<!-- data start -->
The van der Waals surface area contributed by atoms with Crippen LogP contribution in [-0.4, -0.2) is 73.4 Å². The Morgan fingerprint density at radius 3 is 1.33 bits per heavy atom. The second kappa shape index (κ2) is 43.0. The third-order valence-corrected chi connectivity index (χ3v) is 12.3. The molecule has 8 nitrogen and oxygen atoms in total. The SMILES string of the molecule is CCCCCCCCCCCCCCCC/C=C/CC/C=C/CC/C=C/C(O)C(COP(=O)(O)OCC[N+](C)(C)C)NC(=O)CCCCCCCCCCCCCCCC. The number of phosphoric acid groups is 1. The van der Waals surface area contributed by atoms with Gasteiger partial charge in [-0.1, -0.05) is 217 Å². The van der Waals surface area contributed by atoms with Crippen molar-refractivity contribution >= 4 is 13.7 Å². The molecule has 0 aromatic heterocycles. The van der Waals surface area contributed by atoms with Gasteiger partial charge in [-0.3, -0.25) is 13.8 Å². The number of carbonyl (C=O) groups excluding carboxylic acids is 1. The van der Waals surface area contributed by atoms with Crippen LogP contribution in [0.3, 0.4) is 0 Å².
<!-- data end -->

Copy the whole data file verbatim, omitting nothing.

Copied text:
The van der Waals surface area contributed by atoms with Crippen LogP contribution in [-0.4, -0.2) is 73.4 Å². The Morgan fingerprint density at radius 3 is 1.33 bits per heavy atom. The second kappa shape index (κ2) is 43.0. The third-order valence-corrected chi connectivity index (χ3v) is 12.3. The molecule has 8 nitrogen and oxygen atoms in total. The SMILES string of the molecule is CCCCCCCCCCCCCCCC/C=C/CC/C=C/CC/C=C/C(O)C(COP(=O)(O)OCC[N+](C)(C)C)NC(=O)CCCCCCCCCCCCCCCC. The number of phosphoric acid groups is 1. The van der Waals surface area contributed by atoms with Gasteiger partial charge in [-0.1, -0.05) is 217 Å². The van der Waals surface area contributed by atoms with Crippen molar-refractivity contribution >= 4 is 13.7 Å². The molecule has 0 aromatic heterocycles. The van der Waals surface area contributed by atoms with Gasteiger partial charge in [-0.3, -0.25) is 13.8 Å². The number of carbonyl (C=O) groups excluding carboxylic acids is 1. The van der Waals surface area contributed by atoms with Crippen LogP contribution in [0.3, 0.4) is 0 Å².